People who cycle to and from work have a much lower risk of developing heart disease and cancer, a new study has found.
They also have a reduced risk of dying from all causes.
Researchers in Scotland looked at over 264,000 people with an average age of 53. The participants were asked about their commutes to work, and data on hospital admissions and deaths was also collected. All were followed up for an average of five years.
The study found that those who walked to and from work had a lower risk of developing, and dying from, cardiovascular disease, compared to those who drove or used public transport.
However, this lower risk of cardiovascular disease was only seen in those who walked for more than six miles each week, which is around two hours of walking at a typical pace of three miles per hour.
Overall, it was those who cycled to and from work who saw the most health benefits.
They had the lowest risk of developing cardiovascular disease and cancer, and they also had a reduced risk of dying from all causes, compared to those who drove or used public transport.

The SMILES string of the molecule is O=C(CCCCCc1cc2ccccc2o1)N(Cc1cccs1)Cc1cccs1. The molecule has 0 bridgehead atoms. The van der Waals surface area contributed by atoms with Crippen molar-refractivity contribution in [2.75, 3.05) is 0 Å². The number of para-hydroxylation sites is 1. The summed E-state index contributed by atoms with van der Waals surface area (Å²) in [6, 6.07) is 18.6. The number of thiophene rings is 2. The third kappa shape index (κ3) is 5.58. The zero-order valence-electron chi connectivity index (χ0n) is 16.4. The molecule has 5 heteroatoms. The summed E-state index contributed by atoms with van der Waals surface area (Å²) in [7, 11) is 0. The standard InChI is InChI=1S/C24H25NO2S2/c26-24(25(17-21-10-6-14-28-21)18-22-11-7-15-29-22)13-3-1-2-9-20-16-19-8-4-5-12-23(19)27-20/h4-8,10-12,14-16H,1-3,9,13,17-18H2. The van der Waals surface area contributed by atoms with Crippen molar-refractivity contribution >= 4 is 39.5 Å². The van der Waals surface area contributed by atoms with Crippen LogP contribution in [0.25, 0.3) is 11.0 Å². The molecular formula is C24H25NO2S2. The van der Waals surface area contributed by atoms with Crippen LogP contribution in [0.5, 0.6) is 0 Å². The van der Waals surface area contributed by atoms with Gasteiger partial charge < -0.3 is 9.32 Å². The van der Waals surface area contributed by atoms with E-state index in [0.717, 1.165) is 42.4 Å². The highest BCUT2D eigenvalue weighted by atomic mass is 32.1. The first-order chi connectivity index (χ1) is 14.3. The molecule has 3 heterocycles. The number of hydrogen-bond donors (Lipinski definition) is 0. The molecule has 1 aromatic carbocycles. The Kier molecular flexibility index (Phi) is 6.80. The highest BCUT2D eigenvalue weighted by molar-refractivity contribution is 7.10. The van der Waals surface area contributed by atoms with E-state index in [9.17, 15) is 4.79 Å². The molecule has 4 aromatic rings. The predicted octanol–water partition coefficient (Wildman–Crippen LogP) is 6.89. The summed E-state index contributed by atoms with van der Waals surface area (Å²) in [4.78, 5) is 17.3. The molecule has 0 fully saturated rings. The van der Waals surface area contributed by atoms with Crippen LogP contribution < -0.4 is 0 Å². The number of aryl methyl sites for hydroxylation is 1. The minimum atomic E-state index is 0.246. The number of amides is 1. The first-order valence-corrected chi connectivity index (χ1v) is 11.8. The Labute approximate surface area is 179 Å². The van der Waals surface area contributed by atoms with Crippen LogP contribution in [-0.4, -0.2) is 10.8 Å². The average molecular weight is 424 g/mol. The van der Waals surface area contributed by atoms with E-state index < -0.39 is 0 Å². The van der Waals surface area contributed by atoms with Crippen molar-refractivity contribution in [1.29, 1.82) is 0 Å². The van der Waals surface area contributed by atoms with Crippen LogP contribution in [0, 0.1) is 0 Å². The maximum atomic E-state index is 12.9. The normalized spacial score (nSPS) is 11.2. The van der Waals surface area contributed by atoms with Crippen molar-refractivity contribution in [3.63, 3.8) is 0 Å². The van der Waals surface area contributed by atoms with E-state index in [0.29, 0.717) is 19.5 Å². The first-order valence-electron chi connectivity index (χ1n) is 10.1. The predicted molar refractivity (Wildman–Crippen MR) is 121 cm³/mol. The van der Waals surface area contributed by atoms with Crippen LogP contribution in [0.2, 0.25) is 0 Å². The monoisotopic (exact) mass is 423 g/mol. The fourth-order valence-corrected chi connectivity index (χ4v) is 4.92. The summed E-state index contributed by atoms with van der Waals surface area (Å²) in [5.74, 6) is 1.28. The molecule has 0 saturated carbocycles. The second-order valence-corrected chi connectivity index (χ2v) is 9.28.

Those who did a combination of active and non-active commuting also recorded some health benefits, but only if the active part of their commute involved cycling.
"The findings, if causal, suggest population health may be improved by policies that increase active commuting, particularly cycling, such as the creation of cycle lanes, cycle hire or purchase schemes, and better provision for cycles on public transport," the researchers from Glasgow concluded.
Details of these findings are published in the British Medical Journal.